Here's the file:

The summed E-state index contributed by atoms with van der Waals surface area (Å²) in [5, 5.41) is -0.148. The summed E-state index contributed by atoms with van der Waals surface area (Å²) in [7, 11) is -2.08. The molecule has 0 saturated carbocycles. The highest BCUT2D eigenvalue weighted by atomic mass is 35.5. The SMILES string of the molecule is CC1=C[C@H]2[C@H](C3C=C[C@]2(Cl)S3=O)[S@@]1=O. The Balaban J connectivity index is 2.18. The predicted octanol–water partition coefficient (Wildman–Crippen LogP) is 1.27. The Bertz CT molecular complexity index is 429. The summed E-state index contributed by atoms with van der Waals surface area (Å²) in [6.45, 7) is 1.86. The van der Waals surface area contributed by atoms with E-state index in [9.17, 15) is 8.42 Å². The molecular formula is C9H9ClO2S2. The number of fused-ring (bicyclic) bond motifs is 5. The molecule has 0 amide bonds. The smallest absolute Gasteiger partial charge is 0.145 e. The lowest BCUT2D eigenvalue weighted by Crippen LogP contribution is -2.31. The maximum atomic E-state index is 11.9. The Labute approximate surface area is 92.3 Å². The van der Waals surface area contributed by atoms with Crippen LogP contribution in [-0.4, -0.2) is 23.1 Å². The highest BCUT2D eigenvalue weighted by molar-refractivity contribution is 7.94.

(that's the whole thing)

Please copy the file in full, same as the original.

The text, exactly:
The summed E-state index contributed by atoms with van der Waals surface area (Å²) in [5, 5.41) is -0.148. The summed E-state index contributed by atoms with van der Waals surface area (Å²) in [7, 11) is -2.08. The molecule has 0 saturated carbocycles. The highest BCUT2D eigenvalue weighted by atomic mass is 35.5. The SMILES string of the molecule is CC1=C[C@H]2[C@H](C3C=C[C@]2(Cl)S3=O)[S@@]1=O. The Balaban J connectivity index is 2.18. The predicted octanol–water partition coefficient (Wildman–Crippen LogP) is 1.27. The Bertz CT molecular complexity index is 429. The summed E-state index contributed by atoms with van der Waals surface area (Å²) in [6.45, 7) is 1.86. The van der Waals surface area contributed by atoms with E-state index in [9.17, 15) is 8.42 Å². The molecular formula is C9H9ClO2S2. The number of fused-ring (bicyclic) bond motifs is 5. The molecule has 0 amide bonds. The smallest absolute Gasteiger partial charge is 0.145 e. The lowest BCUT2D eigenvalue weighted by Crippen LogP contribution is -2.31. The maximum atomic E-state index is 11.9. The Labute approximate surface area is 92.3 Å². The van der Waals surface area contributed by atoms with Crippen LogP contribution in [-0.4, -0.2) is 23.1 Å². The highest BCUT2D eigenvalue weighted by molar-refractivity contribution is 7.94.